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    Notes from the Road #13 - #HRevolution Edition

    Filing yet another dispatch for the ever-popular, often imitated, and usually exceeded 'Notes from the Road' series from the Delta Sky Club, this time in lovely LaGuardia Airport.

    I am heading this fine morning to Dallas, or more specifically, Grapevine, Texas for the the 6th (or possibly 7th, I have lost count), HRevolution 'Un'Conference and HR family reunion of sorts.

    This time the HRevolution event, which began when a small group of HR professionals (Trish McFarlane, Ben Eubanks, yours truly, and later joined by the mighty Matt Stollak), combined forces to form a different kind of HR conference, returns to its original roots. The event is one that has always emphasized new and challenging topics, personal and professional networking, and one that was not 'owned' or overly dependant on external organizations, associations, or sponsors.

    I have written tons of posts about HRevolution over the years, it doesn't really make too much sense for me to once again run down the list of all the reasons why I am proud and honored to be a part of the HRevolution organizing team and community. The event, in many ways, is the high point of the professional year for me.

    Many, many thanks must go out to this year's HRevolution sponsors - Symbolist, (who have been gracious enough to open their doors, literally, for us), Mercer, and Small Improvements.

    It is going to be a fantastic event this weekend in Grapevine - hope to see many of you there!

    Have a great weekend!


    If you're not sure

    Spotted, in this piece from Esquire, The 16 Wisest Things Men Have Ever Said About Style:


    "If you're not sure whether it looks good on you, it doesn't."

    – Scott Omelianuk, Author of Things A Man Should Know About Style


    Great advice, I think, not just for fashion but for all manner of situations and endeavours. 

    Not that being sure, matters all of the time of course. We can't always, maybe hardly ever, be sure about things.

    But for the times when we need to be sure, whether it is the choice of clothes, careers, or maybe even sorting out whom you can trust and whom perhaps you should not, well, I think that the advice from Mr. Omelianuk is pretty solid.

    Now the trickier part I reckon is knowing when you need to be sure and when you only need to feel reasonably confident you're doing the right thing. 

    But for now at least that hat/shirt/coat/monocle/walking stick/handlebar moustache/eyepatch/neck tattoo/sketchy person you are thinking about sharing an important business item with that you are considering?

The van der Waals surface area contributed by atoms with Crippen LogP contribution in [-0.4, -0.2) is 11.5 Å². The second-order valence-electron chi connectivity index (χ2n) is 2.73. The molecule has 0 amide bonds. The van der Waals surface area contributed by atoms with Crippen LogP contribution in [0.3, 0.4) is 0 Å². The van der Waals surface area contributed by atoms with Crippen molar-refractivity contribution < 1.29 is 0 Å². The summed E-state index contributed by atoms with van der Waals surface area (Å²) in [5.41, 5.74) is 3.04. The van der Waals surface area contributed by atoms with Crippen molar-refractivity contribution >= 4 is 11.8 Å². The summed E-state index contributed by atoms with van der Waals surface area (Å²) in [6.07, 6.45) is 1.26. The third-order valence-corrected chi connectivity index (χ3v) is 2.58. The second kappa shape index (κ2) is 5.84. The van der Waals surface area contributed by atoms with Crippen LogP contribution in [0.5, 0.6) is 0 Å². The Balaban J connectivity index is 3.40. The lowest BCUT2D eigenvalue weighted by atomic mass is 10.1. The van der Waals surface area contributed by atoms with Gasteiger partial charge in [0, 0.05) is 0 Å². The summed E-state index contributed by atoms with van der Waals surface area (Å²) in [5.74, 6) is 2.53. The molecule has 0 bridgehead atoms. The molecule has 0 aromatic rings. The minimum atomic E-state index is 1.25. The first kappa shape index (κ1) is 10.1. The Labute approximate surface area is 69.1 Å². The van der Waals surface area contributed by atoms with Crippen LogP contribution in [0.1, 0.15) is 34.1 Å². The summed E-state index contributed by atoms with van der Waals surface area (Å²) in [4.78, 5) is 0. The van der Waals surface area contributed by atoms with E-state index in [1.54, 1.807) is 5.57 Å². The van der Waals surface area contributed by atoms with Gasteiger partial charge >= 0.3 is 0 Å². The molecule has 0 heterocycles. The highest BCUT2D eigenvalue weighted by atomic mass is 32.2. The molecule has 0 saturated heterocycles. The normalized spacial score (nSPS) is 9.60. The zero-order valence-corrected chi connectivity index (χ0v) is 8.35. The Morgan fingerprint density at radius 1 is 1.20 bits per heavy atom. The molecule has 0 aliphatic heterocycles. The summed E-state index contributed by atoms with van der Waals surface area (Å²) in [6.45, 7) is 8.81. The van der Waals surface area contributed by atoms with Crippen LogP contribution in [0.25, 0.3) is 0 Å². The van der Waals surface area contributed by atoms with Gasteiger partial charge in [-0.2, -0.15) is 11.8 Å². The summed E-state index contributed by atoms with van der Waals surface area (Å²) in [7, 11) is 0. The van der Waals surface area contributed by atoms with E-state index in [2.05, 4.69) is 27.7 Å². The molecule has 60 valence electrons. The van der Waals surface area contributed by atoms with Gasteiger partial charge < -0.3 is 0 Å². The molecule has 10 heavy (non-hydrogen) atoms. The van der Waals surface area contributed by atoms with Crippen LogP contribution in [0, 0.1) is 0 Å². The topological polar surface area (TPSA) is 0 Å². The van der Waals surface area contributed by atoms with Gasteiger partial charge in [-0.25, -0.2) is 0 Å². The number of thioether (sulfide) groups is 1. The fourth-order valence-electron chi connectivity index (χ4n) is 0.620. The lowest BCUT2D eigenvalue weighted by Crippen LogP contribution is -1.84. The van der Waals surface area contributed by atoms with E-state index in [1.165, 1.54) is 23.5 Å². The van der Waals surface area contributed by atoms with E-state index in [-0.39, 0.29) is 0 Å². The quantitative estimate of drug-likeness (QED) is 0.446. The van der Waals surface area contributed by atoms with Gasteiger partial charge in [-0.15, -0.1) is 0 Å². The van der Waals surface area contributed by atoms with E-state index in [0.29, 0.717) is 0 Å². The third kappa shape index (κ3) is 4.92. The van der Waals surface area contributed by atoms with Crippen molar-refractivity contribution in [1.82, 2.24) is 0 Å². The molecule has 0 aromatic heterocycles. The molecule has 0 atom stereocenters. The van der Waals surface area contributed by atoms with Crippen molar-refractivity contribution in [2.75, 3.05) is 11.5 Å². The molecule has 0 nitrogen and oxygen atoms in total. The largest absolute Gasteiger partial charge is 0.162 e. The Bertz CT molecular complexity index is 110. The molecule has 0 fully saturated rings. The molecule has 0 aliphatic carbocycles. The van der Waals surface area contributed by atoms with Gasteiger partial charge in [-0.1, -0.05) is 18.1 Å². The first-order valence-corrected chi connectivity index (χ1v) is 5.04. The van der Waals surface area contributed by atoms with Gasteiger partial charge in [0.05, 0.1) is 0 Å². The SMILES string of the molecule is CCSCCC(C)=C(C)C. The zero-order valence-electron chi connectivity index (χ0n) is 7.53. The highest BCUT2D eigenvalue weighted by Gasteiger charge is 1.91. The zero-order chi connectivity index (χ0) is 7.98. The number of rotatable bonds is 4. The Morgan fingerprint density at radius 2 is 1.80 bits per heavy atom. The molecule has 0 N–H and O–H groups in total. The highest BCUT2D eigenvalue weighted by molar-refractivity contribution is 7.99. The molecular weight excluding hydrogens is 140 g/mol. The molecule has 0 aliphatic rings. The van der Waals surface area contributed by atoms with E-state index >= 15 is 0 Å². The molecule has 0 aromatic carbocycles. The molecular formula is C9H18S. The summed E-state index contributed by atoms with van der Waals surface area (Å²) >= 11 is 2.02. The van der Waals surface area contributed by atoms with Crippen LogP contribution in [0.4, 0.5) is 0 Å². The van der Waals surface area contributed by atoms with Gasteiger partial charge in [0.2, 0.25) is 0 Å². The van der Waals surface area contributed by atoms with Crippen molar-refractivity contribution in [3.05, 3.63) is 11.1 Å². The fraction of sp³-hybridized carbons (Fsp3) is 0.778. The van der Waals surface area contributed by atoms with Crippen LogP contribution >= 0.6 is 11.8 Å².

Stop considering them.

    Happy Thursday.


    Artisanal HR

    For the beer fans out there I have a question for you: When is the last time you had a cold, refreshing Budweiser? You know, the classic, iconic, King of Beers?

    I think I can hear the beer snobs out there answering 'Not for ages, who drinks Bud anymore?' You likely prefer some kind of triple filtered, quadruple hopped, double bocked India Top Secret super pale ale, (aged for 18 months in oak casks imported from Bordeaux).

    (For the record, I like Bud and Bud Light, so there.)

    But the reason I bring up Budweiser on the blog today was this interesting piece from Ad Week - Budweiser Woos Hipsters With Artisanal Wooden Crates and Throwback Logos. Here is an excerpt from the Ad Week piece:

    (Budweiser) today revealed it's planting 10,000 vintage wooden crates in stores across the country this week. The packages will contain 18 bottles of Bud adorned with a classic label from either 1918 (beginning of Prohibition), 1933 (end of Prohibition) or 1976 (the brand's 100th anniversary) as well as two pilsner glasses. The crates were handmade by a North Carolina shop called Vintage Editions.

    Additionally, the throwback labels will appear on 1.6 million Bud bottles to be shipped in the next several weeks.

    Why am I bringing this up?

    Because I think it is interesting, (the number one reason I blog about anything), and also because it is about beer, (the third reason I would choose a topic for the blog, the second reason being some kind of a take about basketball).

    What is interesting about the move by Bud, is that beyond a simple re-packaging tactic it is also a play to evoke and leverage Bud's rich history and mythos as America's traditional and largest brewer. Bud has been a part of America longer than any of us have, and likely even if many of us have moved on to more (allegedly) 'better' beers, that most of us have memories of family and friends and Bud.

    But somehow along the way Bud (and other mass-market brands), become not 'cool' any more. Bud is too generic, too large, too mass-produced for many folks. For them, whether it is beer or tomatoes or cheese or even physical products like furniture or clothes what is valued is new, unique, and something called 'artisanal.' I don't want the thing that lots of other people have, (or have access to). So while Bud can't change and somehow become hip or artisanal, what it can do I think, via smart messaging, packaging, and leveraging a strength of theirs, (their history), is remind a new generation of potential customers that they are still around, still relevant, still cool, (in an ironic way, see Blue Ribbon, Pabst).

    What's the connection to HR/Talent/Workplaces?

    Well, lots of what we do (and have done) in HR probably seems more like Bud and not much like Pliny the Elder (Google it).